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Paul Sancya, AP
Detroit Lions running back Reggie Bush (21) runs the ball against the Chicago Bears during the third quarter of an NFL football game at Ford Field in Detroit, Sunday, Sept. 29, 2013. (AP Photo/Paul Sancya)

ALLEN PARK, Mich. -- Reggie Bush played at Lambeau Field once before in his NFL career, in his second-ever game, and as he thinks back on that experience now, Bush can hardly remember the running back he was.

He carried six times, gained 5 yards and knew nothing about the position he has played most of his life.

"It was a very, very humbling experience because I was trying to outrun everybody to the sideline, I wasn't reading the hole at all, I wasn't reading defenses at all," Bush said. "I was just out there playing, trying to be a playmaker, and now when I look back, I'm so much more advanced and just my vision, my understanding of schemes, linebackers, where they have to play their gaps and just all the different things that come along with being a running back.

"It's taken a while. It didn't happen overnight and it took a couple years. I would say it took probably a good four or five years before I really had a true, good understanding of just defenses and schemes and how to run the ball as a running back."

Bush said he started to grasp the intricacies of the position right around the time he won a Super Bowl with the New Orleans Saints in the 2009 season.

Two years later, Bush had the first 1,000-yard season of his career with the Miami Dolphins, and now he's on pace for his best season yet with the Lions.

In 2 1/2 games -- he sprained his knee late in the first half of a Week 2 loss to Arizona and sat out the following week's win over Washington -- Bush has rushed for 254 yards and one touchdown. Using his 84.7-yard average, he's on pace for 1,270 yards rushing this season.

Just six players ran for more in the NFL last year, and Bush said "it would definitely mean something special" to top 1,000 yards for the second time in his career.

"I look forward to accomplishing that, and I think we'll do that pretty easy here with the way we run the ball," Bush said. "It shouldn't be too hard. But like I said, I've got to focus on this next game."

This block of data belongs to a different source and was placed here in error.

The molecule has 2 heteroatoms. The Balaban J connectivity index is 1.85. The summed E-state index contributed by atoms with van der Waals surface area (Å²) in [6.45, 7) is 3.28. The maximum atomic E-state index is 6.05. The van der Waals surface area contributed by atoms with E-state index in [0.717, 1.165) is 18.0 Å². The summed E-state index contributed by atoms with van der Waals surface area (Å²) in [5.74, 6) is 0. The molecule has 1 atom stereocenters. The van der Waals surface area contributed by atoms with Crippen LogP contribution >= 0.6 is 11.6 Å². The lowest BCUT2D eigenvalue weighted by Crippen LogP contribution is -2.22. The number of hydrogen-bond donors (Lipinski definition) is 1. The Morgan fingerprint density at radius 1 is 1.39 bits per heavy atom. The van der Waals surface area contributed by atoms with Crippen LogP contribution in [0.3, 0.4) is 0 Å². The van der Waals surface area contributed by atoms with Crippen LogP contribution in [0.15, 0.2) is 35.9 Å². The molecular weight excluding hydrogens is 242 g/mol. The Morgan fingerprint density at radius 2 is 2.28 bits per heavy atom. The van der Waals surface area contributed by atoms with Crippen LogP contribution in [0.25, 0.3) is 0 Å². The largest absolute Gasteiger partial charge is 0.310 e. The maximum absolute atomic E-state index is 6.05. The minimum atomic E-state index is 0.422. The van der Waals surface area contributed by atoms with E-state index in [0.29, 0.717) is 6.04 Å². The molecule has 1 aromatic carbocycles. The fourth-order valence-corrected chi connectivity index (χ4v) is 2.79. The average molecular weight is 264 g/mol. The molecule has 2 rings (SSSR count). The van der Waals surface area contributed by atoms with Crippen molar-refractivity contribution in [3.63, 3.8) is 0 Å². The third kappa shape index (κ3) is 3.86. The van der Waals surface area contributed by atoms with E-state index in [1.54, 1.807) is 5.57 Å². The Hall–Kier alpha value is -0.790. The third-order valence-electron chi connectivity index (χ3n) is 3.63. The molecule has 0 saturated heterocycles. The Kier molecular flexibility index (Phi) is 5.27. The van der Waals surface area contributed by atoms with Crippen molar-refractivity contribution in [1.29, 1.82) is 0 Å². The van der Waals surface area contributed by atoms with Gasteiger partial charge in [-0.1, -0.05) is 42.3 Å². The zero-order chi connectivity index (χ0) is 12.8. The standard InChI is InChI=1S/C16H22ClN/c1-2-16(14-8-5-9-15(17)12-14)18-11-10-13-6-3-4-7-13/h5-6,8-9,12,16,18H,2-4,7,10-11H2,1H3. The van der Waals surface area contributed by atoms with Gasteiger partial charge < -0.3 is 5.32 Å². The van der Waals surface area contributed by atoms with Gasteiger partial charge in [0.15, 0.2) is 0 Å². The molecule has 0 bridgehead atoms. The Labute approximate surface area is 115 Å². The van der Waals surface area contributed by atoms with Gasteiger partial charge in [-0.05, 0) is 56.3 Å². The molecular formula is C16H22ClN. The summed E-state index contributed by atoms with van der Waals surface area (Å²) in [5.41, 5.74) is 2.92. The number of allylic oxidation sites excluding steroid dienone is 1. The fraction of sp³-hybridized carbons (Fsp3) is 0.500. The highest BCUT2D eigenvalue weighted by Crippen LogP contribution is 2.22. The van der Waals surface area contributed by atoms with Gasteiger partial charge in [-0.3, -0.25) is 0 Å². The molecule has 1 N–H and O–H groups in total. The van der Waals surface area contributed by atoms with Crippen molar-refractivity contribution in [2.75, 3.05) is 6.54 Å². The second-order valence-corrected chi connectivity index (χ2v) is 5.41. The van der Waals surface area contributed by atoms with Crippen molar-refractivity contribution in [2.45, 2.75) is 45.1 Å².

The Lions haven't had a 1,000-yard rusher since Kevin Jones in 2004 and are running the ball better than at any time in the Jim Schwartz era thanks to Bush, having Calvin Johnson at receiver and an offensive line that has become more physical as it has gotten younger.

According to Pro Football Focus, Bush did most of his damage in last week's 18-carry, 139-yard game against the Chicago Bears running behind rookie right guard Larry Warford.

Warford is one of three new faces on an offensive line that now features four players under the age of 30. Center Dominic Raiola, the old man of the group at 34, added 15 pounds this off-season to get more push inside.

"We felt pretty confident going into training camp that we had the right ingredients there," Schwartz said. "We had good competition in training camp. We looked like we had a little more depth. We even cut some guys that I think could contribute. So I really like where those guys are.

"They protected well, they've also opened up some good holes in the running game. Rightfully so, a lot's made of Reggie and the yards he's gotten and the big plays he's got, but there's a lot of times he's into the secondary without getting touched and that's credit to the offensive line."

Bush, who became more of a pure running back during his two seasons in Miami after playing a multi-dimensional role in New Orleans, said it's a credit to Johnson, too.

Though Johnson's numbers are well off his NFL record pace from a season ago, he still demands so much attention from opposing defenses that Bush has run against mostly six-man fronts.

That's something he saw as his career progressed in New Orleans, though he didn't always know how to take advantage of it.

In Miami, Bush said he learned to run with more patience and the value of setting up defenders with a head turn or his footwork, and the Lions are reaping the benefits now.

"We really can't worry about what pace anybody's on," Schwartz said. "But it has shown well, the combination of him and what defenses do. The plays that Reggie has made have been because of the attention that Calvin has gotten and eventually teams are going to have to loosen up on Calvin or Reggie's going to continue to have big days like that. That's a good position to be in offensively."

Dave Birkett also writes for the Detroit Free Press.